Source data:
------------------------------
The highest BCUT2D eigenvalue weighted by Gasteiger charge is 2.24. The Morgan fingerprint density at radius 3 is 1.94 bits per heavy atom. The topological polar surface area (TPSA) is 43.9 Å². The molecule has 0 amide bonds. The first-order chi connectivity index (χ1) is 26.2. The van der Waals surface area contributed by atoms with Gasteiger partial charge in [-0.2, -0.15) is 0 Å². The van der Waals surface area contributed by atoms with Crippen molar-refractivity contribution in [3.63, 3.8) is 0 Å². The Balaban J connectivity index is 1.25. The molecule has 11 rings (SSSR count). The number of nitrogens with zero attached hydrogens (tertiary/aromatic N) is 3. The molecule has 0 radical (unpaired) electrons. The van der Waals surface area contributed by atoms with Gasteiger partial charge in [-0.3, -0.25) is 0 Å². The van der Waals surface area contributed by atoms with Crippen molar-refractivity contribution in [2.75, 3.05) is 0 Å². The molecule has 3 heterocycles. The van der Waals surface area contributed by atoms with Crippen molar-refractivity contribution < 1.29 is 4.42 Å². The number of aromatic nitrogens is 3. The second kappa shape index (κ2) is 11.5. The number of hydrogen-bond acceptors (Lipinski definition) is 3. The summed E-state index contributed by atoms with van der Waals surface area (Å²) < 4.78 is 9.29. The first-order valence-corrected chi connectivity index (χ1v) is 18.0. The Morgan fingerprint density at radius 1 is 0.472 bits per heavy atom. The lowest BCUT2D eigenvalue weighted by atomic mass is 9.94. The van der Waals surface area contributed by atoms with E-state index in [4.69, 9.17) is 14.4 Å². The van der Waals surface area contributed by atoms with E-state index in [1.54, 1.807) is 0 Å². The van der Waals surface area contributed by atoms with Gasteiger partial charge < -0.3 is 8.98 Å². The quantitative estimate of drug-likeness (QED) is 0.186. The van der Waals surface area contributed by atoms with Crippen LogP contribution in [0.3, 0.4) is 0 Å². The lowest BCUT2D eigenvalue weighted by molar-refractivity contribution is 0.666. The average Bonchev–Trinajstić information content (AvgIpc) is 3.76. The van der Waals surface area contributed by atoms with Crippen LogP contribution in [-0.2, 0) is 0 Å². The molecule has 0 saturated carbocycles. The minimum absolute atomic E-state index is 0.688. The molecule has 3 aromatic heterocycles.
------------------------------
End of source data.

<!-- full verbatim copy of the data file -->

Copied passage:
The highest BCUT2D eigenvalue weighted by Gasteiger charge is 2.24. The Morgan fingerprint density at radius 3 is 1.94 bits per heavy atom. The topological polar surface area (TPSA) is 43.9 Å². The molecule has 0 amide bonds. The first-order chi connectivity index (χ1) is 26.2. The van der Waals surface area contributed by atoms with Gasteiger partial charge in [-0.2, -0.15) is 0 Å². The van der Waals surface area contributed by atoms with Crippen molar-refractivity contribution in [3.63, 3.8) is 0 Å². The Balaban J connectivity index is 1.25. The molecule has 11 rings (SSSR count). The number of nitrogens with zero attached hydrogens (tertiary/aromatic N) is 3. The molecule has 0 radical (unpaired) electrons. The van der Waals surface area contributed by atoms with Gasteiger partial charge in [-0.3, -0.25) is 0 Å². The van der Waals surface area contributed by atoms with Crippen molar-refractivity contribution in [2.75, 3.05) is 0 Å². The molecule has 3 heterocycles. The van der Waals surface area contributed by atoms with Crippen molar-refractivity contribution < 1.29 is 4.42 Å². The number of aromatic nitrogens is 3. The second kappa shape index (κ2) is 11.5. The number of hydrogen-bond acceptors (Lipinski definition) is 3. The summed E-state index contributed by atoms with van der Waals surface area (Å²) < 4.78 is 9.29. The first-order valence-corrected chi connectivity index (χ1v) is 18.0. The Morgan fingerprint density at radius 1 is 0.472 bits per heavy atom. The lowest BCUT2D eigenvalue weighted by atomic mass is 9.94. The van der Waals surface area contributed by atoms with E-state index in [4.69, 9.17) is 14.4 Å². The van der Waals surface area contributed by atoms with E-state index in [1.54, 1.807) is 0 Å². The van der Waals surface area contributed by atoms with Gasteiger partial charge < -0.3 is 8.98 Å². The quantitative estimate of drug-likeness (QED) is 0.186. The van der Waals surface area contributed by atoms with Crippen LogP contribution in [0.3, 0.4) is 0 Å². The lowest BCUT2D eigenvalue weighted by molar-refractivity contribution is 0.666. The average Bonchev–Trinajstić information content (AvgIpc) is 3.76. The van der Waals surface area contributed by atoms with Crippen LogP contribution in [-0.2, 0) is 0 Å². The molecule has 0 saturated carbocycles. The minimum absolute atomic E-state index is 0.688. The molecule has 3 aromatic heterocycles.